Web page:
Getting the most out of modern multi-speed, self-tailing winches requires strong, smooth-turning handles with good grips. Here's a scan of the crowd.
There are trimmers on the racing circuit who come aboard with their personal 8" winch handles. They claim short handles are faster.
That's true, of course, provided you have the speedy beef to take advantage of the smaller radius. Otherwise, the only reason you should buy a short winch handle is that you can't swing a standard 10" handle in the available space. (The usual problem is a retro-fitted dodger or bimini.)
Practical Sailor's market scan revealed that most manufacturers offer both 8" and 10" versions of their line of winch handles. Almost all come in locking or non-locking versions.
There's a tremendous price and quality range in the 28 handles collected for this evaluation. At the low end, there's a $24.50 plastic Bernard handle that would produce hardly any tears if it hopped overboard; Bernard Engraving (now owned by Beckson Marine but still operated separately), has been making and selling these babies for years. On the top stock end is a carbon-fiber Titan Viper, for $189.90.
At the custom-order top, there's a polished bronze Antal with a teak handle, a thing of beauty, that Antal will engrave with your boat's name. Drop one of these beauties in the drink and your skipper would, if he could, slam on the brakes and say, "Fetch."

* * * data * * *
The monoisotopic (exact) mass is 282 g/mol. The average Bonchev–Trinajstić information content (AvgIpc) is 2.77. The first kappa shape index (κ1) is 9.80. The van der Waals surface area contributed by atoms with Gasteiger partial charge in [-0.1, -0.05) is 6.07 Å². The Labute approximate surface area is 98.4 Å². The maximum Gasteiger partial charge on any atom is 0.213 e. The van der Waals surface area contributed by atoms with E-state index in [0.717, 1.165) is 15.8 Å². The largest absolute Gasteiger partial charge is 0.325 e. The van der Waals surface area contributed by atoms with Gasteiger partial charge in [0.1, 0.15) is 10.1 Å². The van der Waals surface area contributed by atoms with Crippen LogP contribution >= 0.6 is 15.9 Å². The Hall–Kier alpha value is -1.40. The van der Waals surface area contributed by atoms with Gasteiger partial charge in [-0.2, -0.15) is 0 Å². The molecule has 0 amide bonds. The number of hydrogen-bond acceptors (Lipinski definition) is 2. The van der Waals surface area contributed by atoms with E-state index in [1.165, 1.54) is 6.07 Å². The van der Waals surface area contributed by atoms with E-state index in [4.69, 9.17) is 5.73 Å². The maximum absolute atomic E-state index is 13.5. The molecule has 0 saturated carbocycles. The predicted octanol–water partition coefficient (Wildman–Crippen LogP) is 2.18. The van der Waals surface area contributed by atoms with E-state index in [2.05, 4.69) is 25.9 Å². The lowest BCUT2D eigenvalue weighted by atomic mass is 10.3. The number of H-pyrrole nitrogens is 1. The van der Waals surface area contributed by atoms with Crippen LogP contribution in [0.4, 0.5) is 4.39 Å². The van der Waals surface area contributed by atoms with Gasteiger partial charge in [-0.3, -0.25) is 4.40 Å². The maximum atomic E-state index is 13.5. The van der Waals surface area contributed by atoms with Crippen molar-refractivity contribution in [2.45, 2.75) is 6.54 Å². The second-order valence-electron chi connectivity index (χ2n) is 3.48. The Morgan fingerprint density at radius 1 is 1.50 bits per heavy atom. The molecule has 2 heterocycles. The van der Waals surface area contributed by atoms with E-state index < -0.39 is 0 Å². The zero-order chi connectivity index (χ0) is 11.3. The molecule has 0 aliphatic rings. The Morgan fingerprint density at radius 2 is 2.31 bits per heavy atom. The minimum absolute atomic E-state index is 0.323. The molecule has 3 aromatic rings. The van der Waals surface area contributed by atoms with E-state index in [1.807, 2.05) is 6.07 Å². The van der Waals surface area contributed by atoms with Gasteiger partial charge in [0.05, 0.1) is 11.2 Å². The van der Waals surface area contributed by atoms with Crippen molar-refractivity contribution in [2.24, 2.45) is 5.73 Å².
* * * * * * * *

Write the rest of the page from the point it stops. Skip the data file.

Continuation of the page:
Several decades ago, there was one of those all-too-unusual, independently arrived-at decisions within the marine industry—to standardize the holes on the tops of winches. Before that, the situation was chaotic, with handles with square pegs, five-point stars, ovals, insert slots, etc.
The only remaining hold-out is the Australian-made Murray winches, which are bottom-action. They are favored in classic boat circles. (In some applications a bottom-action winch is not a bad idea.)
The only other prior hold-out was the British company called Barton, which gave up bottom-action winches and handles with the recent introduction of a fine line of Nautilus winches. Being largely made of reinforced polymer (except for stainless steel axles, pawls, springs and drum bands), the three sizes (8:1, 16:1 and 23:1) weigh about half that of even equivalent aluminum winches…and they don't need greasing, which is a considerable advantage. Unfortunately, Barton for the moment has no U.S. distributor. The Imtra Corp., in New Bedford, MA, is the former distributor.